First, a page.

1. 1. A physiological mechanism responsible for increasing the freezing tolerance of the bivalve Modiolus demissus (Dillwyn) following low-temperature acclimation was demonstrated.

  2. 2. The rates of oxygen consumption of M. demissus acclimated to temperatures between 0 and 24 °C were presented as an Arrhenius plot. A change in slope occurred at 10 °C, suggesting that temperature alone was not responsible for the increased decline in the rate of oxygen consumption below 10 °C.

  3. 3. Low-temperature acclimation had no effect on blood Na+ or K+ concentrations but did reduce the concentration of blood Mg2+ and, in addition, resulted in the accumulation of end-products characteristic of anaerobic metabolism - tissue alanine and proline, and blood Ca2+. Furthermore, maintenance of M. demissus under anaerobic conditions increased freezing tolerance.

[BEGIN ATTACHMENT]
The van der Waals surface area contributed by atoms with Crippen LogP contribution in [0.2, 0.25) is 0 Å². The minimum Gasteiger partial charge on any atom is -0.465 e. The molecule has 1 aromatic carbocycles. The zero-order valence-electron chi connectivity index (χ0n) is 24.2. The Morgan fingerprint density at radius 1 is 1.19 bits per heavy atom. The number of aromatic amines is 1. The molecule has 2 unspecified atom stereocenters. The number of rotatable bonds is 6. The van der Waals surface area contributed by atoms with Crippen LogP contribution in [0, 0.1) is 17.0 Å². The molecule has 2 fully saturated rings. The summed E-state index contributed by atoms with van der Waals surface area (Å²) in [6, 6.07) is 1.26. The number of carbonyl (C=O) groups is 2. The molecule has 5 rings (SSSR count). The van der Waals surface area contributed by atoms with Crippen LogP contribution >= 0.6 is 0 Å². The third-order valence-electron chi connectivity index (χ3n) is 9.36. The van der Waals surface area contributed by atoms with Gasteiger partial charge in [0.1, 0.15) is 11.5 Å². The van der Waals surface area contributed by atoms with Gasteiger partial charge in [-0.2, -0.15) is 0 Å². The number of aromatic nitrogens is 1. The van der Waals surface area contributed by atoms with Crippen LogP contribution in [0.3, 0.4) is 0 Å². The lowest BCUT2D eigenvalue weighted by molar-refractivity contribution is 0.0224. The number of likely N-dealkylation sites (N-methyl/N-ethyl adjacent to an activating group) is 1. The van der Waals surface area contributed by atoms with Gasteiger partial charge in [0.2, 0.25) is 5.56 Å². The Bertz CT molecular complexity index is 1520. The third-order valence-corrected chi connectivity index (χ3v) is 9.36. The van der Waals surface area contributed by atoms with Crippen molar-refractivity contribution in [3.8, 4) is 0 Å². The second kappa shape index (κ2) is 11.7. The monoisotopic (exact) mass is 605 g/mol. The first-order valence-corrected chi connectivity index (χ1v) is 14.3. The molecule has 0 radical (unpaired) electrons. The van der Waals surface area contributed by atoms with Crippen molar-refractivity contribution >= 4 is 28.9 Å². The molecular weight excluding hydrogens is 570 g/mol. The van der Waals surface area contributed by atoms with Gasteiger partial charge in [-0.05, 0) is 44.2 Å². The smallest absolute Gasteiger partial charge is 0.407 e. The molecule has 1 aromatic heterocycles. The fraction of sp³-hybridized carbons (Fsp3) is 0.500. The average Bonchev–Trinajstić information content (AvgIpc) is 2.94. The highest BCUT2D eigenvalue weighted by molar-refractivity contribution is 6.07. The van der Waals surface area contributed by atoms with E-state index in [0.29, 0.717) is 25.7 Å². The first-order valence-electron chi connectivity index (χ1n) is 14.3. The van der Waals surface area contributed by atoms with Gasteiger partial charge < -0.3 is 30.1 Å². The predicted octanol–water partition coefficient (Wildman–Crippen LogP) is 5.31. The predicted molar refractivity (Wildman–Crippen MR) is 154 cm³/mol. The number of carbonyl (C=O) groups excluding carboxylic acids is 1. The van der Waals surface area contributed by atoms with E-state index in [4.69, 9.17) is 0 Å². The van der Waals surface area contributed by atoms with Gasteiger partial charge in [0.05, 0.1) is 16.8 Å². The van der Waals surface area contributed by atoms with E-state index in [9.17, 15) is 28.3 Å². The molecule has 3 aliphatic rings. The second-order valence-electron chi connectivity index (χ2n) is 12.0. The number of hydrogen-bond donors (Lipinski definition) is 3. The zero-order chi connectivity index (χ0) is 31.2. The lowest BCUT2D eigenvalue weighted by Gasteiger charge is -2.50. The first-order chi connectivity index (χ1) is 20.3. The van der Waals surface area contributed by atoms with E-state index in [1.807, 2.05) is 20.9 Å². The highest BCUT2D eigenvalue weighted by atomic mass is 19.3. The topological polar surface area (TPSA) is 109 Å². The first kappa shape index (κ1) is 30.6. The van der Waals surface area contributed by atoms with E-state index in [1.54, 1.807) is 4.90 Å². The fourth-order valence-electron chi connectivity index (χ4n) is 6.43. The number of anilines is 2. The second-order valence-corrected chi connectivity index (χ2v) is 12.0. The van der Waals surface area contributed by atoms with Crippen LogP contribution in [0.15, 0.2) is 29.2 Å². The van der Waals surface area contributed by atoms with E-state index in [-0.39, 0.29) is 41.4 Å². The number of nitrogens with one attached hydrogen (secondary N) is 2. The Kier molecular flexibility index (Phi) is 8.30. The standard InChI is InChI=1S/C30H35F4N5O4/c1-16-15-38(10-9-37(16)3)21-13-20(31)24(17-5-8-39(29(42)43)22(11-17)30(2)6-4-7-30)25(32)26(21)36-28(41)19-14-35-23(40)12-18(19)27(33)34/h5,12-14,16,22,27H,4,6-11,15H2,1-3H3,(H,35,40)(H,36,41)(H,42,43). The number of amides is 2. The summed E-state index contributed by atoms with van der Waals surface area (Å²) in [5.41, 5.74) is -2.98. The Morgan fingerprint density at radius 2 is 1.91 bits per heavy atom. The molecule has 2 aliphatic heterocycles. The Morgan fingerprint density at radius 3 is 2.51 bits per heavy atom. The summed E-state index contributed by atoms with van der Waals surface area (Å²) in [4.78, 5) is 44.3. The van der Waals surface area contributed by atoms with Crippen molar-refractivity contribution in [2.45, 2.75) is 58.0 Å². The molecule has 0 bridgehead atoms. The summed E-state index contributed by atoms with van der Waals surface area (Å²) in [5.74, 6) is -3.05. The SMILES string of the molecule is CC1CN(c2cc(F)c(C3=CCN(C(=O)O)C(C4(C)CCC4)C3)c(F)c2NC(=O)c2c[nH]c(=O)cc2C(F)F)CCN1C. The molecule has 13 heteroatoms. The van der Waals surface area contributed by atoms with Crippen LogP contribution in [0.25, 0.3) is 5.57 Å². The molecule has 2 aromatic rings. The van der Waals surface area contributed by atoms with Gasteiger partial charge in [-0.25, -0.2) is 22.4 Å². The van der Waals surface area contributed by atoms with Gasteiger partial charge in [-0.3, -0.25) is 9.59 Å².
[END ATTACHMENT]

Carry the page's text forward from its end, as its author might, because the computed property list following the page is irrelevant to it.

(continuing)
4. 4. Taken together, these data indicate that the increased freezing tolerance of M. demissus acclimated to low temperatures involves a conversion to anaerobic metabolism.

  5. 5. The increase in blood Ca2+ following low-temperature acclimation was associated with the increased freezing tolerance. Finally, Mg2+ simulated the effect of Ca2+ on freezing tolerance, but was only 20% as effective.

  6. 6. These results suggest that a Ca2+-dependent mechanism responsible for increasing the freezing tolerance of M. demissus exists, and that the increase in blood Ca2+ is due to a conversion to anaerobic metabolism.

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